Regarding our second dimension, we outline how policy and policy makers can more effectively support science, practice, and participation, followed by potential pitfalls (the topic of policy partnerships is covered below). Water policy refers to the iterative process of multi-level legislative and regulatory design for managing water resources, including the often-non-harmonious nature of stakeholder interaction regarding how they feel water resources should be governed. Key stakeholders involved in this are policy makers at national and international levels, regional or local water managers, the public (through consultations), as well as non-governmental organizations (NGOs) and the private sector. Policy making includes the formulation of a range of water management instruments and principles at strategic and operational levels, and that guide multi-lateral agreements, integrated planning, sectoral water allocations, water rights and permitting, conflict resolution mechanisms, and approaches to water governance.
In an ideal situation, policy supports science through collaborative interactions between policy makers and researchers via the science-policy interface (Armitage et al. 2015). Policy makers may guide and procure research agendas toward policy-relevant research questions, provide funding for policy-relevant research, and request inputs from scientists on specific issues (Lankford et al. 2020). In order for this to be effective, policy makers should have an understanding of the imperfect nature of science (Sutherland et al. 2013). The cyclical interaction of policy makers and scientists enables knowledge co-production, providing opportunities for learning across both stakeholder groups and coordinated action around a water problem. Water policy supports practice by providing the legal framework within which management activities operate, strategies to adhere to, and capacity-building practices. Policy makers also facilitate the funding of infrastructure projects and administrative duties. Furthermore, policy can support participation by formalizing the involvement of local people in decision-making processes. Such relationship-building can also promote trust, transparency, and legitimacy, if power asymmetries between actors are accounted for and appropriately challenged both in the writing and implementation of water policy (for example, through the prioritization of indigenous water rights). Policy makers can also ensure water policies are tailored to local environmental contexts with support by and interaction with local water users, for example, through citizen science.
Included within policy is the subject of policy partnerships. This is because partnerships between policy makers and non-state actors are playing an increasing role in water governance, both in policy design and delivery. Although there is a corporate need to manage various water-related risks, the private sector is increasingly recognizing the importance of supporting government as a part of their license to operate. This is also being underpinned by government policies that are reflecting the importance of private sector engagement to support more effective, and potentially more integrated water management. Corporate water stewardship is also an example of policy partnership involving non-traditional, private actors in water management (Hepworth and Orr 2013). These partnerships can take various forms and often seem to have more traction at local catchment levels, and this has realized an increasing inclusion of private sector businesses into more formal water management procedures at these levels. For example, a growing number of water-using businesses in South Africa have engaged in corporate water stewardship initiatives such as catchment-based forums (Sojamo 2015). However, the political nature of governance remains an issue, with powerful stakeholders able to hijack the policy process to legitimize their own agenda.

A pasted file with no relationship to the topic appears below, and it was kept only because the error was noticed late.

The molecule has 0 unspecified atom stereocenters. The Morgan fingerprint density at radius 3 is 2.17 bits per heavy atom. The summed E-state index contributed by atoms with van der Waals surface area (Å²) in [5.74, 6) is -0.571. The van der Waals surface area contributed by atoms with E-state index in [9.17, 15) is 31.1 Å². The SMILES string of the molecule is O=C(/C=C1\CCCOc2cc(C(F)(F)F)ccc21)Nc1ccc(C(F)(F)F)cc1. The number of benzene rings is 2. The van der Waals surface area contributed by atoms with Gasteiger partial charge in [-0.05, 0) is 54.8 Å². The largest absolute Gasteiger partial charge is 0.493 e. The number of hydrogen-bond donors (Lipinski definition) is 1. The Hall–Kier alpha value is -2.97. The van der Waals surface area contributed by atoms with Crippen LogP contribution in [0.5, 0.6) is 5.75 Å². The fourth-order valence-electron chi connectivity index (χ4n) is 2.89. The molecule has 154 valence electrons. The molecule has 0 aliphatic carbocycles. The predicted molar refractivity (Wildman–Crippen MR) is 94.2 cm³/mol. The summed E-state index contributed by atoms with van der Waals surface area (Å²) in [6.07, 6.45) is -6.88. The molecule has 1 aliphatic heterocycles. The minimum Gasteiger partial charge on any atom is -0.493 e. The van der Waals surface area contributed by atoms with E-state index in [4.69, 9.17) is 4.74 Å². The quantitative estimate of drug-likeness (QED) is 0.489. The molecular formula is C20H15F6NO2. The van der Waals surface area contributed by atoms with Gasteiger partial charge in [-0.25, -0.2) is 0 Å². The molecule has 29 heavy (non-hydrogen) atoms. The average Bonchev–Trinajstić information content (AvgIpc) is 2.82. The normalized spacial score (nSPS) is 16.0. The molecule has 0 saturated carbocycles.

Water policy is at times ill-tailored to local environmental and socio-political contexts, leading to issues in its effectiveness (particularly in developing countries). For example, policy paradigms such as IWRM (and to some extent, nexus approaches) are often criticized for their centralized, regulatory approach, which is best suited to temperate or oceanic climates, where water resources are not typically constrained, and authorities have substantial financial, human, and technological capacities (Grey and Sadoff 2007, Lankford and Hepworth 2010; D. Gyawali 2020, blog). It is therefore questionable as to whether it is appropriate to implement IWRM in regions such as southern Africa, where climate variability is high, institutional capacity often inadequate, and data availability low (Lankford and Hepworth 2010). Furthermore, the more integrated such paradigms are made, the harder they are to implement.
The role of power in water policy processes between state and non-state actors also remains a challenge (e.g., Molle 2008, Zeitoun and Warner 2006, Zeitoun 2011). Bureaucratic approaches to water policy making in developing countries are often driven by government agencies as the main stakeholders, leaving little room for less organized, informal interests. This may perpetuate water deprivation as a central element of poverty, and a continued dependence on the “random goodwill of the state” (Wester 2008:170). The role of scientific research is again relevant here; increased use of social theory and more integrative approaches in the research that supports policy makers could open options for decision making beyond the positivist perspectives that are increasingly criticized (Cleaver 2012, Meissner 2016a, Cleaver and Whaley 2018).